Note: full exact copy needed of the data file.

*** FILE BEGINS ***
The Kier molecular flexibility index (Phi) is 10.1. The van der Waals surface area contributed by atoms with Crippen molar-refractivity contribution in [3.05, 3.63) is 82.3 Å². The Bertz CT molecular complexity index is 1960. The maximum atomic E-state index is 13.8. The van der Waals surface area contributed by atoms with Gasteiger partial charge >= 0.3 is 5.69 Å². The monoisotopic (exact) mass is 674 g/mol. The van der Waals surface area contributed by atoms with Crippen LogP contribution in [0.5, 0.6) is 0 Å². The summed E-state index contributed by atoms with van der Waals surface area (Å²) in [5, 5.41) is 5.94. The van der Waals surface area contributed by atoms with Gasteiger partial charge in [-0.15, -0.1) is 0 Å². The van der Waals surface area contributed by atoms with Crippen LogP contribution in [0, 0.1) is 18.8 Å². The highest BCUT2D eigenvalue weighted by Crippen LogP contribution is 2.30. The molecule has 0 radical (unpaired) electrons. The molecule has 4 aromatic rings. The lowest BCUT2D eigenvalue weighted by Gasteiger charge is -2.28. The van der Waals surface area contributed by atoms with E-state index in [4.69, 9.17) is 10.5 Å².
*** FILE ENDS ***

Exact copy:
The Kier molecular flexibility index (Phi) is 10.1. The van der Waals surface area contributed by atoms with Crippen molar-refractivity contribution in [3.05, 3.63) is 82.3 Å². The Bertz CT molecular complexity index is 1960. The maximum atomic E-state index is 13.8. The van der Waals surface area contributed by atoms with Gasteiger partial charge >= 0.3 is 5.69 Å². The monoisotopic (exact) mass is 674 g/mol. The van der Waals surface area contributed by atoms with Crippen LogP contribution in [0.5, 0.6) is 0 Å². The summed E-state index contributed by atoms with van der Waals surface area (Å²) in [5, 5.41) is 5.94. The van der Waals surface area contributed by atoms with Gasteiger partial charge in [-0.15, -0.1) is 0 Å². The van der Waals surface area contributed by atoms with Crippen LogP contribution in [0, 0.1) is 18.8 Å². The highest BCUT2D eigenvalue weighted by Crippen LogP contribution is 2.30. The molecule has 0 radical (unpaired) electrons. The molecule has 4 aromatic rings. The lowest BCUT2D eigenvalue weighted by Gasteiger charge is -2.28. The van der Waals surface area contributed by atoms with E-state index in [4.69, 9.17) is 10.5 Å².